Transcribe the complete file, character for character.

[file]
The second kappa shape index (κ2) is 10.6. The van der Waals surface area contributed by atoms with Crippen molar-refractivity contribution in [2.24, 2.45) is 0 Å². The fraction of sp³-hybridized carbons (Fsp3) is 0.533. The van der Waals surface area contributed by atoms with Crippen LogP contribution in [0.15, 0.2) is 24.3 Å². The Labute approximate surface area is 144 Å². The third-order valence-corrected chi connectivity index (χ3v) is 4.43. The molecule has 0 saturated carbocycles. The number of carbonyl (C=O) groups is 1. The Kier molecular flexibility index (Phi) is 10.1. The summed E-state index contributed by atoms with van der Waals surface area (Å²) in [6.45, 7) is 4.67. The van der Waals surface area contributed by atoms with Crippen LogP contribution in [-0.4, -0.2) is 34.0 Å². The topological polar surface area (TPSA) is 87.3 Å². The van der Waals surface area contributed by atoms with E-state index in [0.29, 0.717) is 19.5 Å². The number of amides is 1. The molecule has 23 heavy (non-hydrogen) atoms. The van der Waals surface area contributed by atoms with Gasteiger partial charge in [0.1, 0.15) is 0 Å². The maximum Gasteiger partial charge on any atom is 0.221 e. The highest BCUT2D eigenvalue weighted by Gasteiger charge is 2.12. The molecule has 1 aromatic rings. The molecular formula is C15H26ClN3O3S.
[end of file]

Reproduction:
The second kappa shape index (κ2) is 10.6. The van der Waals surface area contributed by atoms with Crippen molar-refractivity contribution in [2.24, 2.45) is 0 Å². The fraction of sp³-hybridized carbons (Fsp3) is 0.533. The van der Waals surface area contributed by atoms with Crippen LogP contribution in [0.15, 0.2) is 24.3 Å². The Labute approximate surface area is 144 Å². The third-order valence-corrected chi connectivity index (χ3v) is 4.43. The molecule has 0 saturated carbocycles. The number of carbonyl (C=O) groups is 1. The Kier molecular flexibility index (Phi) is 10.1. The summed E-state index contributed by atoms with van der Waals surface area (Å²) in [6.45, 7) is 4.67. The van der Waals surface area contributed by atoms with Crippen LogP contribution in [-0.4, -0.2) is 34.0 Å². The topological polar surface area (TPSA) is 87.3 Å². The van der Waals surface area contributed by atoms with E-state index in [0.29, 0.717) is 19.5 Å². The number of amides is 1. The molecule has 23 heavy (non-hydrogen) atoms. The van der Waals surface area contributed by atoms with Gasteiger partial charge in [0.1, 0.15) is 0 Å². The maximum Gasteiger partial charge on any atom is 0.221 e. The highest BCUT2D eigenvalue weighted by Gasteiger charge is 2.12. The molecule has 1 aromatic rings. The molecular formula is C15H26ClN3O3S.